Her trailblazing ascent to dizzying legal heights made her a vanguard of gender equality within the UK justice system.

However her time in lockdown has not been spent entirely on writing her book. '[I have enjoyed] looking after the house and my husband, cooking nutritious and hopefully delicious meals, and going for walks in the nearby lanes’ and ‘working on outstanding Supreme Court decisions' - it makes even the most motivated envious. Lady Hale succinctly, and appropriately, describes this lockdown routine as ‘Bliss’ – reinforced by her preference for ‘the peace and quiet, fewer vehicles on the roads, and watching as spring happens all around us’.

Yet these activities do not fully distract from the worry that plagues us all surrounding ‘the uncertainty about whether anyone really knows how we can come out of this without inviting the virus back into our lives?’. Her lockdown reading on the histories ‘of Cambridge, Manchester and Bristol Universities’ must certainly be doing much in the way of preoccupying her mind. Lady Hale reminisces fondly of her time in academia.

Lady Hale presiding over her last degree ceremony, 2016 | University of Bristol

Her favourite part of her 12 year stint as University of Bristol chancellor from 2004-2016 was ‘making sure that every graduate who walked across that intimidating platform in the Wills Memorial Hall left it with a big smile on their face – it was, as I always said to them, a great day!’. To her, the best things about Bristol are the ‘mix of a historic and exciting city with a world class and exciting University. And the students.’

With such a prominent career in both academia and the law, I wondered if Lady Hale had any regrets. Cryptically, she replied her biggest regret was ‘the comparatively small number of cases in which I was unable to persuade a majority of my fellow Justices to agree with me’ - a response that left me more curious than before; but it is an answer I assume we will never fully know.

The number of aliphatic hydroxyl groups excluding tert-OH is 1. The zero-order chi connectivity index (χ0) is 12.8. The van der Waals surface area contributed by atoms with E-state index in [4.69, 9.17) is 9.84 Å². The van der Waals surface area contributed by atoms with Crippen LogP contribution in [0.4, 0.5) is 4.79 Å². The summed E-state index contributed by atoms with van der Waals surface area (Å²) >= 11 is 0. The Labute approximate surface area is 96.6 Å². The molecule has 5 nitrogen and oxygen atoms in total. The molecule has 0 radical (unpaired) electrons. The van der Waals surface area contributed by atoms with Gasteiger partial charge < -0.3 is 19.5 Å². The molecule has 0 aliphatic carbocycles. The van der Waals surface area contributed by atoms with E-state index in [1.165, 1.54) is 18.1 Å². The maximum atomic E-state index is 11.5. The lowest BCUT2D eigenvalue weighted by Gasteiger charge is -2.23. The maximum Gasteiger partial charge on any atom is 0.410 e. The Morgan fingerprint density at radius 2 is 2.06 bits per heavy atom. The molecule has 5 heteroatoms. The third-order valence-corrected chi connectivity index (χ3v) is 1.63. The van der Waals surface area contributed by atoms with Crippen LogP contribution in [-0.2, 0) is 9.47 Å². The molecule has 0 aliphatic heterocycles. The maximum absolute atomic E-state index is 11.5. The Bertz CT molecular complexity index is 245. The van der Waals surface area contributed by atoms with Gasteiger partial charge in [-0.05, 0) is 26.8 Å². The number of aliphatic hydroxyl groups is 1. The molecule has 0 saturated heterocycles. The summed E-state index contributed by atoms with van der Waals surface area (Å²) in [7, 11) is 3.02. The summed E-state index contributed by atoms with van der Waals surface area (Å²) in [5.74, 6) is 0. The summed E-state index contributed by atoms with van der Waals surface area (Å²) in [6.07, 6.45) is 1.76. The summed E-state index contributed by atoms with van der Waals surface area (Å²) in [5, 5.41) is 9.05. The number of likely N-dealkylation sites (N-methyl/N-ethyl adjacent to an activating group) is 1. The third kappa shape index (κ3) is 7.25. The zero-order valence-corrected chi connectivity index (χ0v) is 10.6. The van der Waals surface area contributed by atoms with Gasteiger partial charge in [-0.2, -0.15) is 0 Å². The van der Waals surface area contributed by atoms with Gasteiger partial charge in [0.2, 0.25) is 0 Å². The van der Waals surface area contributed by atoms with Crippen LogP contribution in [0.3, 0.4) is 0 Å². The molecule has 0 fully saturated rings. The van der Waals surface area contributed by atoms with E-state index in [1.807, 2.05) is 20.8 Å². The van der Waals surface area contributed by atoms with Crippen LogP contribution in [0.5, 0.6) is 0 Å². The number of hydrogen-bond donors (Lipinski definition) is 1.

Truth be told, if I’d realized what a furore my choice of a spider would cause, I would probably have chosen a different brooch.

In further reflection, she believes the three most important changes to the legal system must be: ‘Bring back a sensible system of public funding for legal services, though help and advice are more important than advocacy. Bring back the local delivery of justice, let’s have a justice caravan and pop-up courts. Find constructive ways to stop sending so many people to prison.’

At the end of our conversation, she offered advice to outgoing graduates who now face significantly poorer job prospects amid the global economic contraction: ‘Be flexible and grab whatever interesting opportunities come your way, no matter how different from what you had planned. Never give up, and don’t let the bastards grind you down. But have fun while you can!’

Please note that this interview was conducted online, thereby adhering to lockdown regulations and ensuring the safety of both parties involved.

Featured Image: University of Bristol